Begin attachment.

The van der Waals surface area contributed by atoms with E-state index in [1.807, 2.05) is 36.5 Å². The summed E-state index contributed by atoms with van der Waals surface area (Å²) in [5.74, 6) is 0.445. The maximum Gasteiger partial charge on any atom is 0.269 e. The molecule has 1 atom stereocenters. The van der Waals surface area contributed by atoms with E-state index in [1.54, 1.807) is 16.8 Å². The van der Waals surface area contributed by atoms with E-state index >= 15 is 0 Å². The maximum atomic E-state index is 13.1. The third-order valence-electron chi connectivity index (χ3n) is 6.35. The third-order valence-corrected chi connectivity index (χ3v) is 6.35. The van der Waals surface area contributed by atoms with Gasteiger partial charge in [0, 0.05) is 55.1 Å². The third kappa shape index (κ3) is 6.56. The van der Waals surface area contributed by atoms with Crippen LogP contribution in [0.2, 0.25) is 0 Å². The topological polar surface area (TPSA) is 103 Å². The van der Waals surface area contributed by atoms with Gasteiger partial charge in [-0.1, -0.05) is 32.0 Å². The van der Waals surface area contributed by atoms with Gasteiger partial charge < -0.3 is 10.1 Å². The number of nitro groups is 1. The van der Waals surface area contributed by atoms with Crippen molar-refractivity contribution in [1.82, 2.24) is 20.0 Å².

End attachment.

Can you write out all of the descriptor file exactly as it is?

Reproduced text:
The van der Waals surface area contributed by atoms with E-state index in [1.807, 2.05) is 36.5 Å². The summed E-state index contributed by atoms with van der Waals surface area (Å²) in [5.74, 6) is 0.445. The maximum Gasteiger partial charge on any atom is 0.269 e. The molecule has 1 atom stereocenters. The van der Waals surface area contributed by atoms with E-state index in [1.54, 1.807) is 16.8 Å². The van der Waals surface area contributed by atoms with E-state index >= 15 is 0 Å². The maximum atomic E-state index is 13.1. The third-order valence-electron chi connectivity index (χ3n) is 6.35. The third-order valence-corrected chi connectivity index (χ3v) is 6.35. The van der Waals surface area contributed by atoms with Gasteiger partial charge in [0, 0.05) is 55.1 Å². The third kappa shape index (κ3) is 6.56. The van der Waals surface area contributed by atoms with Crippen LogP contribution in [0.2, 0.25) is 0 Å². The topological polar surface area (TPSA) is 103 Å². The van der Waals surface area contributed by atoms with Gasteiger partial charge in [-0.1, -0.05) is 32.0 Å². The van der Waals surface area contributed by atoms with Gasteiger partial charge < -0.3 is 10.1 Å². The number of nitro groups is 1. The van der Waals surface area contributed by atoms with Crippen molar-refractivity contribution in [1.82, 2.24) is 20.0 Å².